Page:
Silver: short term DOWN, medium term DOWN, long term DOWN
There is no change from last week. Gold and silver trends are down in all three timeframes, with the price of both gold and silver both below all three of their moving averages. This is bearish.
More Technical Indicators: RSI, MACD
RSI and MACD are two indicators I watch – most of the time they don't signal anything particularly actionable, but I believe they are both signaling something right now that is not showing up in my other indicators so I figured I'd mention them.
RSI is a calculation of how far prices have moved in a given direction over a period of time. When RSI values are high, prices are said to be "overbought" and when RSI is low prices are "oversold."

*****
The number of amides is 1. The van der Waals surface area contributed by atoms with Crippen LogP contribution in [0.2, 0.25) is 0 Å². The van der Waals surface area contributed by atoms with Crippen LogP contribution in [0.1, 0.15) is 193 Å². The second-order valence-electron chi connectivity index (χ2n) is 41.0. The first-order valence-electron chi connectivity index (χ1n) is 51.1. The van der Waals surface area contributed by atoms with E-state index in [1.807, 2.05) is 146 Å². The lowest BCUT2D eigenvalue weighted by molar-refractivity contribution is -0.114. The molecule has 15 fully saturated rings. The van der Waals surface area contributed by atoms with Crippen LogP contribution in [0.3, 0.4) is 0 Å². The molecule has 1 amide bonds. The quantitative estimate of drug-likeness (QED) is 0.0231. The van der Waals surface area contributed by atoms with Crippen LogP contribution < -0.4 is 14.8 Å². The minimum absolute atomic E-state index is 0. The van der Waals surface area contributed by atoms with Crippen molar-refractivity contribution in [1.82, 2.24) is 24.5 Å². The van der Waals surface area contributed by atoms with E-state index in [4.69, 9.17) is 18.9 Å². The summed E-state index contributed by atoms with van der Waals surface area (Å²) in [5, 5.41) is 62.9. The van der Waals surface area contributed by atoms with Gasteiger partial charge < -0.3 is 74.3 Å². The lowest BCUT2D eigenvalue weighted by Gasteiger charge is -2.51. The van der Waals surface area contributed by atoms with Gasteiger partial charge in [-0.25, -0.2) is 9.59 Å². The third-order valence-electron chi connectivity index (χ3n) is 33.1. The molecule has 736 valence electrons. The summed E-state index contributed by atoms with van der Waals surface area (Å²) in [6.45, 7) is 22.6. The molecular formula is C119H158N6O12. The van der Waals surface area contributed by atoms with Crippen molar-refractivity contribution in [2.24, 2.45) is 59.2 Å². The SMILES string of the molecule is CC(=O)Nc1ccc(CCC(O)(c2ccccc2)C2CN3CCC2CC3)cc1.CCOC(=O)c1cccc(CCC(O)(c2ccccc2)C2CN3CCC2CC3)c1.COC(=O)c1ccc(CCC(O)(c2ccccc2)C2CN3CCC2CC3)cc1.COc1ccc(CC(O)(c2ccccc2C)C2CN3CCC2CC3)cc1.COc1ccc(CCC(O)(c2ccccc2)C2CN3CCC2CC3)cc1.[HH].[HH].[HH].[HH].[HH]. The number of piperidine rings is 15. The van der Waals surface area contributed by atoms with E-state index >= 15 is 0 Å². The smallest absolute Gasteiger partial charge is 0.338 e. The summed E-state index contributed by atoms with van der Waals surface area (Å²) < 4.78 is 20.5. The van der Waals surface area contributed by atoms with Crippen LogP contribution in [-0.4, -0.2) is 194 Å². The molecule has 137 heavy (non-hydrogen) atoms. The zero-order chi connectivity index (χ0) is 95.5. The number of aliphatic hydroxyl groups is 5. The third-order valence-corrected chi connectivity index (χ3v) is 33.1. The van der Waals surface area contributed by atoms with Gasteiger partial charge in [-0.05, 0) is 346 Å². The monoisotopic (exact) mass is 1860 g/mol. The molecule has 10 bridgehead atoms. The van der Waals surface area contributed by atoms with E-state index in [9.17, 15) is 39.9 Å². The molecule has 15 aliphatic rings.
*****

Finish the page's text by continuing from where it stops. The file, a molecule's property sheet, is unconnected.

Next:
Like prices, the RSI can display interesting patterns of its own. There is a special pattern the RSI displays occasionally that helps to identify a possible trend change in the making. When RSI starts to rise (it starts to show prices are progressively "less oversold") at the same time the actual price is still falling, that pattern is called a "bullish RSI divergence." That's what is happening now: gold's price is dropping, but gold's RSI-7 is actually rising. This not a guarantee of a bottom, but its an indication that the velocity of the drop in price is slowing down – presumably leading to the possibility of a near-term rebound.